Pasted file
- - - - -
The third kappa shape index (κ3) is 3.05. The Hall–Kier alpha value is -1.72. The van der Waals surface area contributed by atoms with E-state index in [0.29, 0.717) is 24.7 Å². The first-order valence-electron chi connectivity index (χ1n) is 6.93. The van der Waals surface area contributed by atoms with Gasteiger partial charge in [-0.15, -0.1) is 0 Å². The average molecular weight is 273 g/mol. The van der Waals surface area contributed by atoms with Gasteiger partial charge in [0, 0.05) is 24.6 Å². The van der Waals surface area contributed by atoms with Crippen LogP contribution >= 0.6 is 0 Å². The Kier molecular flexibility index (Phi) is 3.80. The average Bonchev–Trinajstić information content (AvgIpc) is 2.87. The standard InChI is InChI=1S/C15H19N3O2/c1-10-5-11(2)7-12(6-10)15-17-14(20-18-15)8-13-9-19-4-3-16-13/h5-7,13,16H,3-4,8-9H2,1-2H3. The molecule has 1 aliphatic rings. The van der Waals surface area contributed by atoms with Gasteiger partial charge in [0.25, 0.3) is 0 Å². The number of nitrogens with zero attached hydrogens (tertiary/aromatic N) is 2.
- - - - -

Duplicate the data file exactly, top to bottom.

The third kappa shape index (κ3) is 3.05. The Hall–Kier alpha value is -1.72. The van der Waals surface area contributed by atoms with E-state index in [0.29, 0.717) is 24.7 Å². The first-order valence-electron chi connectivity index (χ1n) is 6.93. The van der Waals surface area contributed by atoms with Gasteiger partial charge in [-0.15, -0.1) is 0 Å². The average molecular weight is 273 g/mol. The van der Waals surface area contributed by atoms with Gasteiger partial charge in [0, 0.05) is 24.6 Å². The van der Waals surface area contributed by atoms with Crippen LogP contribution >= 0.6 is 0 Å². The Kier molecular flexibility index (Phi) is 3.80. The average Bonchev–Trinajstić information content (AvgIpc) is 2.87. The standard InChI is InChI=1S/C15H19N3O2/c1-10-5-11(2)7-12(6-10)15-17-14(20-18-15)8-13-9-19-4-3-16-13/h5-7,13,16H,3-4,8-9H2,1-2H3. The molecule has 1 aliphatic rings. The van der Waals surface area contributed by atoms with Gasteiger partial charge in [0.25, 0.3) is 0 Å². The number of nitrogens with zero attached hydrogens (tertiary/aromatic N) is 2.